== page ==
The new South Korean law, nicknamed the “Google power-abuse-prevention law”, amends the country’s Telecommunications Business Act, the law that regulates all telecommunications business in Korea, to prohibit large app marker operators from requiring the use of their own in-app purchasing option. The law also prohibits app market operators such as Google and Apple from delaying or unfairly banning apps from their marketplace. This is to prevent retaliation.
Apple stated in a statement that it would not deny Epic’s request. Apple’s denial of Epic’s request was normal, considering that the law is new. Apple needs to give time for the company to decide what actions it must take in compliance.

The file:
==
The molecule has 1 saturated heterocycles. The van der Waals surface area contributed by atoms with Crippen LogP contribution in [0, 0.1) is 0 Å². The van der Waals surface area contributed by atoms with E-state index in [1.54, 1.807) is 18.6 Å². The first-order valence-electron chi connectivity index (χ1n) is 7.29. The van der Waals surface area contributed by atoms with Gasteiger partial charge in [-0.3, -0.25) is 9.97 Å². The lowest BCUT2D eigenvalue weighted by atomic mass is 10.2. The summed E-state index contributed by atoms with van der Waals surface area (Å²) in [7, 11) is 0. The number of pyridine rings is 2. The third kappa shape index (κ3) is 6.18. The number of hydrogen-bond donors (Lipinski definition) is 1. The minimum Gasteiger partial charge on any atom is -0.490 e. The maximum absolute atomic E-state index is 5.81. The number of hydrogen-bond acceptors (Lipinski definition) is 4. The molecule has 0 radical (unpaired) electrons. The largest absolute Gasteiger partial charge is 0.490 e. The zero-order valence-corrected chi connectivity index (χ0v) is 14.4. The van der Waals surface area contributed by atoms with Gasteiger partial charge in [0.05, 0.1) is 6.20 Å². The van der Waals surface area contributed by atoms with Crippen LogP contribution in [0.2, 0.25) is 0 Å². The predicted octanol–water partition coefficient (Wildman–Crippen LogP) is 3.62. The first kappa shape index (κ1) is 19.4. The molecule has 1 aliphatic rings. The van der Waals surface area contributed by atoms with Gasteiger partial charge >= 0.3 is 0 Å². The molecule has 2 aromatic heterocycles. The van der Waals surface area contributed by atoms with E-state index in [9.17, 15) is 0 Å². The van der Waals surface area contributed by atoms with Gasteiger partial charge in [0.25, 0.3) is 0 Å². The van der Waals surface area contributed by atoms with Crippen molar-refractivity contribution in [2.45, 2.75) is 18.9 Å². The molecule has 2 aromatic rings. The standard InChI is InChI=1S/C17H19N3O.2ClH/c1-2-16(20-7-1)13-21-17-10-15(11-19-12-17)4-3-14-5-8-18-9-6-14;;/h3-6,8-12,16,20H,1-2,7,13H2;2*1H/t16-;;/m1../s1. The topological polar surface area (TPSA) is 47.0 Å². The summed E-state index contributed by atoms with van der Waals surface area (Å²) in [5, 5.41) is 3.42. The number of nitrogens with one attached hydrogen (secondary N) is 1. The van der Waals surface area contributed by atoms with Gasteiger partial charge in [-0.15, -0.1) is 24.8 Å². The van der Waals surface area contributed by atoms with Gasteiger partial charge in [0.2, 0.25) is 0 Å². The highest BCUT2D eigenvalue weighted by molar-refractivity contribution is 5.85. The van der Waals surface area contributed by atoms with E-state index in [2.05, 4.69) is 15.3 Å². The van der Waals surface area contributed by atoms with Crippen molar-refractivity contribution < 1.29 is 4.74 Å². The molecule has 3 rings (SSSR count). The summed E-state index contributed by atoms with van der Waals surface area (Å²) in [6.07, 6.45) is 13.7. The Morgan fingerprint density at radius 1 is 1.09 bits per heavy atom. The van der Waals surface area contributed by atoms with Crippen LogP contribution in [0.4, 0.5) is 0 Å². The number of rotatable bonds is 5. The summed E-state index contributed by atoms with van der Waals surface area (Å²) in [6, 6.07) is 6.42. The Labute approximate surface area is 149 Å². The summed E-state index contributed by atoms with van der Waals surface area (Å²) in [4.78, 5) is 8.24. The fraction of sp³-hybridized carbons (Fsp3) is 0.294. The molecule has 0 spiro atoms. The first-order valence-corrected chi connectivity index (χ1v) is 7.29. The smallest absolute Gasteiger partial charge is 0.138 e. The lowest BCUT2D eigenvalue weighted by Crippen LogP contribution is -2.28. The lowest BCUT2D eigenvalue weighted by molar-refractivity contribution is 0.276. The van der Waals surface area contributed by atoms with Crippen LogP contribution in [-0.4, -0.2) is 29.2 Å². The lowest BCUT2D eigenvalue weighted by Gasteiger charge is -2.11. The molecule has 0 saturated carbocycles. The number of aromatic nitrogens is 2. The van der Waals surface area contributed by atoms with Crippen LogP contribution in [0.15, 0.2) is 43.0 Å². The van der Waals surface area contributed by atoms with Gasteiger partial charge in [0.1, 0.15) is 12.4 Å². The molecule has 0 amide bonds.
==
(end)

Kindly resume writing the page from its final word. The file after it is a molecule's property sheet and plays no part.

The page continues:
Google has never asked Epic Games to do the same. Despite Google’s own attempts at maintaining a stranglehold over the Play Store, most of the problems Epic has highlighted have been with Apple. Epic Games was forced to sue both Google Play Stores and Apple App Stores after Fortnite was removed.
The original #FreeFortnite campaign was marked by the release of a commercial titled “Nineteen Eighty-Fortnite” spoofing Apple’s iconic 1984 Super Bowl commercial. It was made to play within Fortnite after the game had been removed from the App Store. Epic Games claimed that Epic Games had defied Apple’s App Store Monopoly during the video. Apple is blocking Fortnite for a billion users as a reprisal. #FreeFortnite – Join the fight and stop 2020 from becoming “1984.”